CEOs call for 'aggressive' action on climate changePosted: October 1, 2007
Section: Global Warming
CBC News, October 1, 2007 -- An influential group of Canadian chief executives says climate change is the "most pressing and daunting" issue the world faces today and business must do its share to fight the problem.
A task force of the Canadian Council of Chief Executives released a report Monday that calls for a national action plan that would see government, business and individuals working in concert to make real reductions in greenhouse gas emissions.
"We know enough about the science of climate change to recognize that aggressive global action is required," the report said.
The CEOs acknowledge that success in this area will come at a "significant" cost, but say it's one that must be borne by all sectors.
"The key is to make the right decisions about what investments in the short term will produce the greatest returns both now and over the long haul, for Canada's economy and for the global environment," the report said.
The CEOs argue that Canadian businesses have already done much to make their operations more energy-efficient, but say industry must do more.
The document said: "The ultimate goal must be to achieve substantial absolute reduction in emissions of greenhouse gases in Canada and globally."
But to achieve that, the report said government must ensure that companies are not "arbitrarily penalized in the short term" so they can make the necessary investments to cut their emissions while still improving productivity.
Investing in technological innovation is the best way to bring about the cleaner technologies that will reduce greenhouse gas emissions, the task force said.
The technology funds being proposed by the federal and Alberta governments are critical to provide industry with the kind of incentives needed, the CEOs said.
Government intervention seen
They acknowledge that market forces alone are unlikely to be enough to do the job and that some kind of government intervention will be necessary.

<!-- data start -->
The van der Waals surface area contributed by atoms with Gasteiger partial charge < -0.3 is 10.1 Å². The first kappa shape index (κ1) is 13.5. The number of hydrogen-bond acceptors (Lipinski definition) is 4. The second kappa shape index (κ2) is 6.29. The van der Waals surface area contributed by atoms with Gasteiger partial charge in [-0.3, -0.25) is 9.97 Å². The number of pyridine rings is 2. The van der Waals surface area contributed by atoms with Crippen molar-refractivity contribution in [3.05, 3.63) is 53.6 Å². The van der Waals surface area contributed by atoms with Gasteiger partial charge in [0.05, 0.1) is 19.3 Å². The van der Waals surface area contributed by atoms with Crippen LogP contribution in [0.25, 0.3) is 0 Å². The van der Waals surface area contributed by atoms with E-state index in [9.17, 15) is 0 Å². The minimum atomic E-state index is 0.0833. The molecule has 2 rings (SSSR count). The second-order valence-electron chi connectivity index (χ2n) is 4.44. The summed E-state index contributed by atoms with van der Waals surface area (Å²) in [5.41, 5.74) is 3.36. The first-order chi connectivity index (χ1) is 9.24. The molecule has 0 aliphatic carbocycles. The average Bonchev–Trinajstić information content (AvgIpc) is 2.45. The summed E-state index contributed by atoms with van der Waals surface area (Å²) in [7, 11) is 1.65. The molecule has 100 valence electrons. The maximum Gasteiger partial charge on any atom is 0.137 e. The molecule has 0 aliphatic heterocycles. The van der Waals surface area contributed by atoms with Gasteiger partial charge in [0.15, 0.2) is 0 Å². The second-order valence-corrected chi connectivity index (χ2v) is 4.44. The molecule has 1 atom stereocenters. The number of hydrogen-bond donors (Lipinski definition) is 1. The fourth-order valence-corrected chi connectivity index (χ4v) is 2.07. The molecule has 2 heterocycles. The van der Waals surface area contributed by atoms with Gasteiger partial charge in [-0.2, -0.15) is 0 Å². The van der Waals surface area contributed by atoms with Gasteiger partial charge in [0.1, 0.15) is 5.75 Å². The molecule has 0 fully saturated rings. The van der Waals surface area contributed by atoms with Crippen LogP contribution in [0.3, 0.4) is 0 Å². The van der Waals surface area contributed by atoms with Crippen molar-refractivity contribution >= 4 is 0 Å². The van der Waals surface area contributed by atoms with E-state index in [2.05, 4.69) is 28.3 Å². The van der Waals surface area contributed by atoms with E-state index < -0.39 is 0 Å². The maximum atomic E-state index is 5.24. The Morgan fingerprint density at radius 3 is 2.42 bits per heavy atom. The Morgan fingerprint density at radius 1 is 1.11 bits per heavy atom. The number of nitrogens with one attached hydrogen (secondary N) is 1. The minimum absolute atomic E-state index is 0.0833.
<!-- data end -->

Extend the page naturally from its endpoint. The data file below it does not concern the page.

One way to foster the needed change, they say, is through emissions trading systems that set a cap on emissions and then allow companies to take part in a market in tradable permits — much as the Kyoto Protocol does.
The federal government is proposing a domestic emissions trading system that would allow heavy polluters to buy carbon credits from other companies as one way to meet new greenhouse gas targets.
The CEOs' report said emissions trading is "attractive in theory" and that challenges in creating a fair and effective system can be worked out.
The other way governments can persuade businesses and consumers to cut emissions is by imposing a carbon tax. "But Canadians must recognize that significant levels of taxation likely would be required to drive significant changes in behaviour."
The CEOs said they are not proposing a new carbon tax. But they say if government decides to go that route, it should replace other forms of taxation so it doesn't turn into a "revenue grab."
They also warn that "any new tax in Canada must not discriminate against any particular sector or region" — a clear reference that Alberta's oilsands operations not be singled out for special tax attention.
The report was released the same day that Quebec's controversial carbon tax on energy companies goes into effect — the first of its kind in Canada.